Priest is a movie with unimaginative directing, a clichéd plot, and clunky dialogue given to bouts of didacticism and delivered by wooden acting, set in a vaguely futuristic version of the American west, complete with an overbearing, oppressive government and beset by soulless creatures driven only by their own rapacious desires. Even so, you can distinguish it from Atlas Shrugged because this time the rapacious creatures are the bad guys.
The movie is nominally based on Hyung Min-woo’s horror manhwa — the Korean analogue of the Japanese manga — though all it shares with that graphic novel are the title and some stylistic flourishes. Parts of it look similar to the old west setting from the novel, some of the characters have crosses on their foreheads, and we repeatedly see one character’s eye through a tear in the brim of his black hat, but that’s really about it. Gone are the paranormal and demonic aspects and the shambling undead, replaced by a “vampire” story, in the vein of I Am Legend and all the movies based on that novel.
Yes, the monsters are here called “vampires”, but they’re almost nothing like the classic model. As much as I’m generally against the teen-angstification of vampires, applying the word here just doesn’t fit the animalistic pack-hunters we see. And once you get beyond the word “vampire”, there’s really no religious or spiritual connotation at all. The “Church”, in this world, is modeled more on the government from 1984 or “Norsefire” from V for Vendetta than on any actual religious group. The entire purpose seems to be to take a straw-man potshot at religion when the real dystopian complaint is fascism.
But enough grinding of that axe; the vampires had been trouble for humanity for centuries until the Church trained the priests: an elite cadre of warriors tasked with finally purging all of their hives and driving the remainder back to “reservations” amounting to prisons. Humanity itself is consigned to its own reservations: massive walled cities outside of which lies only a devastated wasteland. Then the Church disbands the priests and leaves them to their fates — because the last thing any power-mad authoritarian regime wants is more troops to enforce their will. There’s a point in here about the shoddy treatment received by returning soldiers, but it’s made so ham-fistedly it was just embarrassing to watch.
Anyway, the nameless protagonist (Paul Bettany) is one of these Priests. He receives word from the sheriff (Cam Gigandet) of a town in the wasteland that his brother and sister-in-law have been murdered by vampires, and his niece, Lucy (Lily Collins), has been kidnapped. Against the direct orders of the leader of the Church (Christopher Plummer) — evidently being proactive in quashing even the rumor of a returning vampire threat would somehow work against the people’s trust in their government’s ability to provide security — the priest takes off into the wasteland. The Church sends four other priests after him, including one of his old — naturally nameless — companions-at-arms (Maggie Q). And of course he does find that a band of vampires are reorganizing, under the leadership of a mysterious man in a black hat (Karl Urban).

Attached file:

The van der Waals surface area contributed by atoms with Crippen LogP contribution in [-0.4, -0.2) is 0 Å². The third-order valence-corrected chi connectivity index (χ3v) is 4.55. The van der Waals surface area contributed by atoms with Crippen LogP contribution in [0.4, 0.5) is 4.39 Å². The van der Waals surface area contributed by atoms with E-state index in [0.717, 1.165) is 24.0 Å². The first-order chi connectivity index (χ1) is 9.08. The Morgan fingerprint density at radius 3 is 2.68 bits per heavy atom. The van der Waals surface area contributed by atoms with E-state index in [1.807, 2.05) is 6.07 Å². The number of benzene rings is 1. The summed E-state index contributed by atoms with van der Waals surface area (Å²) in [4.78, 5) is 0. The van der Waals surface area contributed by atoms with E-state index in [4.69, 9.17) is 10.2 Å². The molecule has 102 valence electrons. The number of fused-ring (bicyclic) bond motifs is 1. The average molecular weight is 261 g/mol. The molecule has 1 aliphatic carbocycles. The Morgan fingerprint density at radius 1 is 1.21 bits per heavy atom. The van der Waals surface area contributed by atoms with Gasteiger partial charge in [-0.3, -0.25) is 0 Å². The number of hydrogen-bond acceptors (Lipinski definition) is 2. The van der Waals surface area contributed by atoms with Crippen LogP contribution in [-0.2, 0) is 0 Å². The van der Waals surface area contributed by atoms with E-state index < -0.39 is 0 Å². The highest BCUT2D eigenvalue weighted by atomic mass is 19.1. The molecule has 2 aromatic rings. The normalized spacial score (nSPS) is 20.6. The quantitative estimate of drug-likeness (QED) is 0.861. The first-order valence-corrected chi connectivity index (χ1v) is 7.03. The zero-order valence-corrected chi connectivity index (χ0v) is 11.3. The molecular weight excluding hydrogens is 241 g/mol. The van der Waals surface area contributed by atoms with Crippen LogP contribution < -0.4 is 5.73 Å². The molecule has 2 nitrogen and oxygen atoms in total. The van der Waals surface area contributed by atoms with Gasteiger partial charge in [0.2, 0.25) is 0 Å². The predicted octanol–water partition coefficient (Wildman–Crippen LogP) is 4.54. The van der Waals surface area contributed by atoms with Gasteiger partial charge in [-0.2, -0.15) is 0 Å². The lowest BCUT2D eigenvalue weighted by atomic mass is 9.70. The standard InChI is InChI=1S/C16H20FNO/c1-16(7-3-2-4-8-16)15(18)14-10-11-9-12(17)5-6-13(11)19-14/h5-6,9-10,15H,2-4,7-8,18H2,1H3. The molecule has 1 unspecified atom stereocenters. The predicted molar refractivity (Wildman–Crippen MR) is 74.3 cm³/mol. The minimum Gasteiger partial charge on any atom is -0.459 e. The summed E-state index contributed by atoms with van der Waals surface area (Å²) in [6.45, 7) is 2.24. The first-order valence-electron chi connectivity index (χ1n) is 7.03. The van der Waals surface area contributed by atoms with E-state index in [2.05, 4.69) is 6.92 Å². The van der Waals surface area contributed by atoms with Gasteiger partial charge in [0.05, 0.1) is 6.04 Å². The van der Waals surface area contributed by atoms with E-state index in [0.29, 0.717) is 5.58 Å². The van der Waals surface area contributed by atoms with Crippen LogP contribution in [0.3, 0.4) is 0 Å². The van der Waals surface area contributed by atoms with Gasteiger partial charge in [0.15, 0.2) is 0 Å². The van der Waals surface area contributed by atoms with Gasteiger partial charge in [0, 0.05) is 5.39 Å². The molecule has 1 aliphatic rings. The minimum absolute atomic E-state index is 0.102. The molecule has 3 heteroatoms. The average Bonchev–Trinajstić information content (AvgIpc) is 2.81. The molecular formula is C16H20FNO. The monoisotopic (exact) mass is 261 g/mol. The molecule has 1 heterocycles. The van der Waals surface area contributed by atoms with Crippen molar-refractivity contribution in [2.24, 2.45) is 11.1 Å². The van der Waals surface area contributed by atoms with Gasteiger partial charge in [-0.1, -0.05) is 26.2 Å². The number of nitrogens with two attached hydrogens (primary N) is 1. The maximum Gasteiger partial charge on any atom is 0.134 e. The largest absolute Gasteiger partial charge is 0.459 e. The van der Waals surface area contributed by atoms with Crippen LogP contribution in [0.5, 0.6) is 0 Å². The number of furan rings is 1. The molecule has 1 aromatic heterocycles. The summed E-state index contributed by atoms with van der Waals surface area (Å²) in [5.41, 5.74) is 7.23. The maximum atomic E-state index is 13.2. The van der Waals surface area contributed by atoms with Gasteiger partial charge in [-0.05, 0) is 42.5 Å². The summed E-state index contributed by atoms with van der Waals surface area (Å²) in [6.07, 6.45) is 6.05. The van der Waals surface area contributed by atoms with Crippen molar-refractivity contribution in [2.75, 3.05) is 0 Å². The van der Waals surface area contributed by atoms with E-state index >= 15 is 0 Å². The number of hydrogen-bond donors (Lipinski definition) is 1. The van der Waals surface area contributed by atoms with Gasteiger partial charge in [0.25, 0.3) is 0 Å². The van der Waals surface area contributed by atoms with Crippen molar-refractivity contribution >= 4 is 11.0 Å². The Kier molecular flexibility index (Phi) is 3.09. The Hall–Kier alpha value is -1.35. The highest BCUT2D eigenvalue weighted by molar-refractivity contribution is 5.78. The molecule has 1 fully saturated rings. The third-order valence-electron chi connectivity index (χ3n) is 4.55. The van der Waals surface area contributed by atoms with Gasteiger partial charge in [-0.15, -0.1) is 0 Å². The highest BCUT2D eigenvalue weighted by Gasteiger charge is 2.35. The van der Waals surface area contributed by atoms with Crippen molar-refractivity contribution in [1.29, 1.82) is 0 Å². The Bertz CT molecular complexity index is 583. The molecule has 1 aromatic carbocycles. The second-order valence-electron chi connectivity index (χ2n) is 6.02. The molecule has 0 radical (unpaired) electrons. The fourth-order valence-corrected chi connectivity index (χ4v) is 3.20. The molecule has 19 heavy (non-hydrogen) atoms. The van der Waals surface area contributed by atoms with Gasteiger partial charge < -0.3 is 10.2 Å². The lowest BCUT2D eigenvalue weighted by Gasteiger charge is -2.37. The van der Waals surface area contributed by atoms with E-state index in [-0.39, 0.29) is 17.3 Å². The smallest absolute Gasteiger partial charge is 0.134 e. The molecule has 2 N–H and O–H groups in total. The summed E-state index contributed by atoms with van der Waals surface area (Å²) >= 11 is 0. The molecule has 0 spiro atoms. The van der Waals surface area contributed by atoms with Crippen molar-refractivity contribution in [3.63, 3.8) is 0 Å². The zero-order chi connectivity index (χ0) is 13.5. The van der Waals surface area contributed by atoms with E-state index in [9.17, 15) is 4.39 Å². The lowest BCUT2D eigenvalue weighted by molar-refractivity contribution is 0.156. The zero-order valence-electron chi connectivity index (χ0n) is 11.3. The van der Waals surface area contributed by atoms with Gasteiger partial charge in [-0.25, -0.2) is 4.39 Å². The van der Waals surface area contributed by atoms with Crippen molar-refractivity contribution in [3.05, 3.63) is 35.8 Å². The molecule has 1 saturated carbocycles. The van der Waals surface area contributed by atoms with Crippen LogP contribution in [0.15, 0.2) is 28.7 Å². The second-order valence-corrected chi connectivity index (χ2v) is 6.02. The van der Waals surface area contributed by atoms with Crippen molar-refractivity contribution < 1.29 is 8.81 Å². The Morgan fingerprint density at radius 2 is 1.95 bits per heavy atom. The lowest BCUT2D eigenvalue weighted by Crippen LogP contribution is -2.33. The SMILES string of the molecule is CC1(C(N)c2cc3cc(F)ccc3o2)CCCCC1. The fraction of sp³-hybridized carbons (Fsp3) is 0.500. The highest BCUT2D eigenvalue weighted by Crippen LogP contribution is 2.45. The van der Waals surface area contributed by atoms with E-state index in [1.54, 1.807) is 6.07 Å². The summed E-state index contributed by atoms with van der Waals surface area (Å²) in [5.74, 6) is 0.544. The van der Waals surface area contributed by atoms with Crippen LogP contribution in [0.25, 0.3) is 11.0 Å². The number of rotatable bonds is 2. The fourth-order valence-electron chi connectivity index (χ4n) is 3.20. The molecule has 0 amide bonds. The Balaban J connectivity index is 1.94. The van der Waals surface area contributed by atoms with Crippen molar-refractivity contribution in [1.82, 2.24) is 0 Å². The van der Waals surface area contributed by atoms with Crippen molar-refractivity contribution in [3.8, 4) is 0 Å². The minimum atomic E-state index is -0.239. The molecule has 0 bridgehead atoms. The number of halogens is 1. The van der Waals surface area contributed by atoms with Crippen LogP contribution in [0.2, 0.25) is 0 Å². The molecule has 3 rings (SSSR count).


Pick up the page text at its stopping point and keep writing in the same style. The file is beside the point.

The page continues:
Scott Stewart’s previous feature was Legion — also starring Bettany — and the less said about that the better. I’ll just note that the Rotten Tomatoes consensus is that, “despite a solid cast and intermittent thrills, Legion suffers from a curiously languid pace, confused plot, and an excess of dialogue”, every word of which goes double for Priest. How this man keeps getting funding is an utter mystery.
Bettany isn’t an awful actor by any stretch of the imagination, but he was more interesting as the voice of JARVIS in Iron Man. Plummer and Urban are also wasted, though they at least embody stereotypes. The only actual character on screen was a two-scene cameo by Brad Dourif, whose talents were more wasted than anyone else.
On top of everything else it was overwhelmingly boring. I’m not above a pure popcorn movie — I enjoyed Sucker Punch and Dylan Dog: Dead of Night, and even Drive Angry — but even when these movies take themselves a bit too seriously they have to be fun, and Priest just isn’t. At under an hour and a half it’s very short, and yet it still feels light on the action. There’s nothing in the visuals that isn’t old and tired by this point, and most of it was ugly even when it was fresh. There are no twists or surprises or even stuff being thrown at the audience for a cheap scare. And to take an already dark palette, subject it to the dimming effects of 3-D, and then never actually use the 3-D for anything is just stupid.
Worth It: absolutely not.
Bechdel Test: fail.